But why do we need to limit contributions anyway? If we are assuming that these people we send to Washington are wise enough to determine the ‘right’ legislation if they were only free from the corrupting influence of money, why are they not wise enough now to just not be corrupted by the money in the first place? In other words, if they are so easily corrupted now, maybe they aren't fit govern at any time.

It could be said that we would want politicians to only get influence from the experts in the respective fields. But who are the experts? Do all experts agree? Who will be the arbiter if they don’t? Again, with a small government limited to a specific set of tasks, this could possibly work (I still have my doubts, however).

The other question we need to ask is how is it possible to prevent conflicts of interest? We are a nation of 300 million and we have different interests and wants. If government is reduced to a fraction of its current size this might be possible, but when government spends $3 trillion and has its tentacles in every aspect of our lives there are going to be conflicts of interest when it comes to how to spend that money and wield that power.

Lastly, I would like to comment on a specific quote in the article. After begrudgingly admitting that money can't be completely eliminated from the political process, Frank writes this: "The harsh reality is that free speech and good government are conflicting goals." When I first read that statement I had to stop and say "Wow!" Free speech is now a "goal" - not an inalienable right of the individual, mind you - a goal that can be negotiated like all other issues in government. Maybe this is why so many people want to buy influence. Maybe this is why so many people need to buy influence.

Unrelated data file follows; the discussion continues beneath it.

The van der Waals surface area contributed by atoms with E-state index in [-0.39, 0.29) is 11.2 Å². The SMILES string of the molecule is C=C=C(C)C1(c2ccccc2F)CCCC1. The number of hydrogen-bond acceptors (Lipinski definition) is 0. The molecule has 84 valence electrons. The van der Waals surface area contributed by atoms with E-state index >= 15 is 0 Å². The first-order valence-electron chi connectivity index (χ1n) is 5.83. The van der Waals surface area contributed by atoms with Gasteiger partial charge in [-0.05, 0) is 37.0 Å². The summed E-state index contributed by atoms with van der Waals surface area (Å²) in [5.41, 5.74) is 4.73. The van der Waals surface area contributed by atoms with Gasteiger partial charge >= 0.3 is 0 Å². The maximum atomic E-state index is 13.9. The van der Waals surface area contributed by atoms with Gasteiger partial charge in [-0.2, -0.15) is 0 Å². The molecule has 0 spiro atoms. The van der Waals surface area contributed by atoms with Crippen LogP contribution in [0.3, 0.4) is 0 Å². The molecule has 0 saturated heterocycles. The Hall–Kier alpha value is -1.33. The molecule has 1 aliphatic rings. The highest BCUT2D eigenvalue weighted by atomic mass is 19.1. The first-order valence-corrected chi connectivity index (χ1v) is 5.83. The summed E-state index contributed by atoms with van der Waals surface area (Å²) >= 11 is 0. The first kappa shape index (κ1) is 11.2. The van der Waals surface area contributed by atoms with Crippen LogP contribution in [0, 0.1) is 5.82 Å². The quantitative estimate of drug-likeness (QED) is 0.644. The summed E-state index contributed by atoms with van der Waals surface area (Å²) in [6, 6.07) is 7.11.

Let me use Mr. Frank's language to close: free speech and big government are conflicting goals. In fact, any individual right and big government are conflicting goals.


Thomas Sowell once said that "there are no solutions...there only trade-offs." We are learning that lesson good and hard today.

Friday, July 04, 2008

Little Brother

I just finished reading Cory Doctorow's Little Brother. I highly recommend it to those who like stories about technology and using technology in a clandestine manner. It reminded me a lot of a book I read a long time ago by Clifford Stoll called The Cuckoo's Egg. The books have different plots (in Stoll's book the hacker is the bad guy), but in both you get a small glimpse into the hacker culture.

Even if you don't like stories about technology, however, you should read Little Brother. It's an inspiring tale about a young man not willing to let the government get away with tyranny even if it means his own freedom.

One interesting aspect in my experience reading this book was following along with Google Maps Street View. I was able to follow the action in the streets of San Francisco (a city that I've been to twice but really didn't get to see). Try it, it's fun.

Obama on Iraq...for now

I guess I should have seen this coming. Oh wait, I did. So, for those of you who were worried that I might vote for Obama (if I was really, really forced to), don't worry.

Wednesday, July 02, 2008